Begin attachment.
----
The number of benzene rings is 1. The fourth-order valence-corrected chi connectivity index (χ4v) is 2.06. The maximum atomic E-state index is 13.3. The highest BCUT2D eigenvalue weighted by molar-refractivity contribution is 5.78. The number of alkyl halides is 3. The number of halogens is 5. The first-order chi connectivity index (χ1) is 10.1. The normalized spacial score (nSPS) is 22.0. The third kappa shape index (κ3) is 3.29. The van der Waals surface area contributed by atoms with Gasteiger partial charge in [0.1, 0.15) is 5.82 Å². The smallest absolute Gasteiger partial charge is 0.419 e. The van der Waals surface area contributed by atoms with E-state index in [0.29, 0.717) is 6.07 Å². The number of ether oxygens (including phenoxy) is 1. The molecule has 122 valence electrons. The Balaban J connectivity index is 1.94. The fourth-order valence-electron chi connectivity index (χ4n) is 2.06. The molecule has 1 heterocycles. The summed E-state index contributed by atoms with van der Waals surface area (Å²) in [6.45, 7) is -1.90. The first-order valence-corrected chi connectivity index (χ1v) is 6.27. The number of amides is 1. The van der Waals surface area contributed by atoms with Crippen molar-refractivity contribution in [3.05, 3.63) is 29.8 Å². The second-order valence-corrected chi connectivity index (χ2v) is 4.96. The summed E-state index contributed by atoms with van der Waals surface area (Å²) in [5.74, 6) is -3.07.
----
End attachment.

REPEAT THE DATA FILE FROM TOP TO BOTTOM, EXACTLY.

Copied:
The number of benzene rings is 1. The fourth-order valence-corrected chi connectivity index (χ4v) is 2.06. The maximum atomic E-state index is 13.3. The highest BCUT2D eigenvalue weighted by molar-refractivity contribution is 5.78. The number of alkyl halides is 3. The number of halogens is 5. The first-order chi connectivity index (χ1) is 10.1. The normalized spacial score (nSPS) is 22.0. The third kappa shape index (κ3) is 3.29. The van der Waals surface area contributed by atoms with Gasteiger partial charge in [0.1, 0.15) is 5.82 Å². The smallest absolute Gasteiger partial charge is 0.419 e. The van der Waals surface area contributed by atoms with E-state index in [0.29, 0.717) is 6.07 Å². The number of ether oxygens (including phenoxy) is 1. The molecule has 122 valence electrons. The Balaban J connectivity index is 1.94. The fourth-order valence-electron chi connectivity index (χ4n) is 2.06. The molecule has 1 heterocycles. The summed E-state index contributed by atoms with van der Waals surface area (Å²) in [6.45, 7) is -1.90. The first-order valence-corrected chi connectivity index (χ1v) is 6.27. The number of amides is 1. The van der Waals surface area contributed by atoms with Crippen molar-refractivity contribution in [3.05, 3.63) is 29.8 Å². The second-order valence-corrected chi connectivity index (χ2v) is 4.96. The summed E-state index contributed by atoms with van der Waals surface area (Å²) in [5.74, 6) is -3.07.